Wednesday, February 24, 2010

My Place at the Table
18" x 24"
oil and paper on canvas

What is the role of the American male today? Especially if he eschews the conventional role of donning a suit for a job and chooses, instead, to paint and carve out a "living" as an artist? This is a theme I've been grappling with for many years. This painting is laden with personal symbology, though that was not my intention at first. It all started out as a simple arrangement of objects, but at the end I see a personal narrative in this painting.

The background of this piece is actually collaged pages from an old childrens science book, probably around first or second grade level. On top of that, the still life was painted (from life). Some of the text and images appear through the lighter areas of the tablecloth.

When our daughters were little, I stayed home during the day to raise them since April was a teacher and had the steady paycheck. I was starting my painting business (walls, not art) and was more flexible with my time. April would come home at the end of her long day to take over and I would go out and paint apartments, empty homes, etc. at night and on the weekends. It was tough, but the reward was being able to spend quality time with my girls at such a formative age. I think this painting speaks of that time in our family history when gender roles (in terms of earning income) were switched. I always kept my hand in my artwork no matter how beat down I was from my work. Looking back, I feel I strengthened my male identity by being a stay-at-home dad and artist, that's who I was (and still am). I guess the old pliers in the painting are symbolic of that.

Speaking of dad stuff, I just want to wish Jessie a belated happy birthday. She's in the final few weeks of completing her Masters in Management, Science, and Engineering from Stanford University. Needless to say, the parental units are very proud. (I love you, Peanut!)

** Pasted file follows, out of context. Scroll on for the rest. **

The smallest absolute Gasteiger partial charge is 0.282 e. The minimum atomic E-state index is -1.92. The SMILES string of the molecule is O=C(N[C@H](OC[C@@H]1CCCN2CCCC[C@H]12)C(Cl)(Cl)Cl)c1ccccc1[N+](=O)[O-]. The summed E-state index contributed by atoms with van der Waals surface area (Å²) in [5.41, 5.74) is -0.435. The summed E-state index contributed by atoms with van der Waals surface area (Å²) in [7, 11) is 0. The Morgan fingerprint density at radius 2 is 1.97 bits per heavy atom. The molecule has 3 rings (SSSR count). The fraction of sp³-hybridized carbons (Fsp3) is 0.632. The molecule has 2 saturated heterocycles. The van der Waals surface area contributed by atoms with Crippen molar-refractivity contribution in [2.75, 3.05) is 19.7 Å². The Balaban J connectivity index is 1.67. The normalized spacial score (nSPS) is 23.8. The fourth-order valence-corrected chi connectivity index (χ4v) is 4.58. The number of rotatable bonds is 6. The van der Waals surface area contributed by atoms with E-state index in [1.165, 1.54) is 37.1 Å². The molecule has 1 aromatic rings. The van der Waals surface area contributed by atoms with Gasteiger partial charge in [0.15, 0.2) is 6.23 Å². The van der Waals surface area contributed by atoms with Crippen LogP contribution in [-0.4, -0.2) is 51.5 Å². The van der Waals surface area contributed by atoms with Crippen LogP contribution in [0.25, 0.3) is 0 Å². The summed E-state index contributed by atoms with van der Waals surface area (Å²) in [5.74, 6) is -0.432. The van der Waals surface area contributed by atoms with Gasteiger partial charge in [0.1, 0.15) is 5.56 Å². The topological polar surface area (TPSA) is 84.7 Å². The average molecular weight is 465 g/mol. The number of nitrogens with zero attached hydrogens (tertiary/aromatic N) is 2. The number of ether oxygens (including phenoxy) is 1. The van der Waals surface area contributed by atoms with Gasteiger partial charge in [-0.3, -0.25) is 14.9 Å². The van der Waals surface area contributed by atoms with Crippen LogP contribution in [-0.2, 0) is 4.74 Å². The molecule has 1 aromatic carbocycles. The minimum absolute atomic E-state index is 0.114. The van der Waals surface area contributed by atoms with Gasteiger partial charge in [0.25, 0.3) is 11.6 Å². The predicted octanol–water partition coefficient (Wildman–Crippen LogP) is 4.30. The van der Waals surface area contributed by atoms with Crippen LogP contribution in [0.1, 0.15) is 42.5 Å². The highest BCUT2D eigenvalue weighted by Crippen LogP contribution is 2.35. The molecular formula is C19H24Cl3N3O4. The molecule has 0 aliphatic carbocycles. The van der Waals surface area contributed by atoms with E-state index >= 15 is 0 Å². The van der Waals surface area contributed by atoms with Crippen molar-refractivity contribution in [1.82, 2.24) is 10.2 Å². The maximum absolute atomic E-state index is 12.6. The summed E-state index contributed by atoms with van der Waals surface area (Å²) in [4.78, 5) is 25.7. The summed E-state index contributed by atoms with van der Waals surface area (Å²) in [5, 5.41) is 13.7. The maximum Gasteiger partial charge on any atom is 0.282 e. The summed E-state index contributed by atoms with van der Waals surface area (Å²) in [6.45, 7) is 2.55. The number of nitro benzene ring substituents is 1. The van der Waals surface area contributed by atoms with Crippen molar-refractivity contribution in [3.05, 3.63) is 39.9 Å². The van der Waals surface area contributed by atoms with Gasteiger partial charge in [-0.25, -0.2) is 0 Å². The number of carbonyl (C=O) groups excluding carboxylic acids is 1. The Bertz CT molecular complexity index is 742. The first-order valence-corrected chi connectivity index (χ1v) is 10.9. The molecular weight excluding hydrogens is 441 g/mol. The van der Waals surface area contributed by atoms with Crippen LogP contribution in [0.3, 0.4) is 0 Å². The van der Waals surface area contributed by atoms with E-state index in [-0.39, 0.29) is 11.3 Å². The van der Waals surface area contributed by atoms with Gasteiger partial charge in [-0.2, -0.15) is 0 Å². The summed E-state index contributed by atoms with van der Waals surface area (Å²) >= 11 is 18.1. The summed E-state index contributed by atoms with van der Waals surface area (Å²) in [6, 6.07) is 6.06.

This week's studio music:
Social Distortion- Somewhere Between Heaven and Hell
Revolutionary Road soundtrack

Monday, February 22, 2010

Today was a ditch work day. I visited Briones Regional Park in the East Bay with my friend and fellow ditch-work-day artist Marty. Marty is a killer great bird artist and we meet regularly to hike and draw from nature. I brought along my watercolor kit and made a few small paintings.

After ruining a couple of watercolor sketches I moved to pencil sketching where I could again relax and get something halfway decent onto paper. I like making thumbnail sketches to help capture the composition of a subject quickly. We're going to meet up again next month and I plan to bring my oils and do a quick plein air study or two.

Wednesday, February 10, 2010

Irish Vase
oil on cradled hardwood
10" x 10"

I started this painting yesterday, drank lots of coffee, and finished it today. This beautiful vase was a gift from our friends Babby and Peter, they bought it in Ireland a few years back. I love this vase because the glazing patterns remind me of the lunar surface. My goal in this painting was to illuminate the vase like a full moon set against a cold February night.

Travel to Ireland, England, France, and back to Italy, is only a few years away- only three more years of college expenses to pay for- and we're off. That is, unless April wants her new kitchen first... ( I think she will.)

Sunday, February 7, 2010

White-faced Whistler
oil on canvas
15" x 30"

Here's another rendition of the White-faced Whistler at our zoo. The first one I painted was only 6" x 6", so this one is considerably larger. This is the last unfinished work from 2009 and I'm so happy to be finished with it. It was actually a fun painting even though I stopped work on it for a few months. Sometimes I just need to walk away from a challenging painting and come back to it later. Buying new brushes is also a superb motivating factor to finishing a waiting piece.

I'm probably going to lay off birds for awhile, I've been wanting to get back into some more coastal landscape work, which I may do this week. Also, my architectural model workshop is coming up in a few weeks and I need to prepare for that. I've got over 30 students signed up so I better start sharpening those x-acto blades.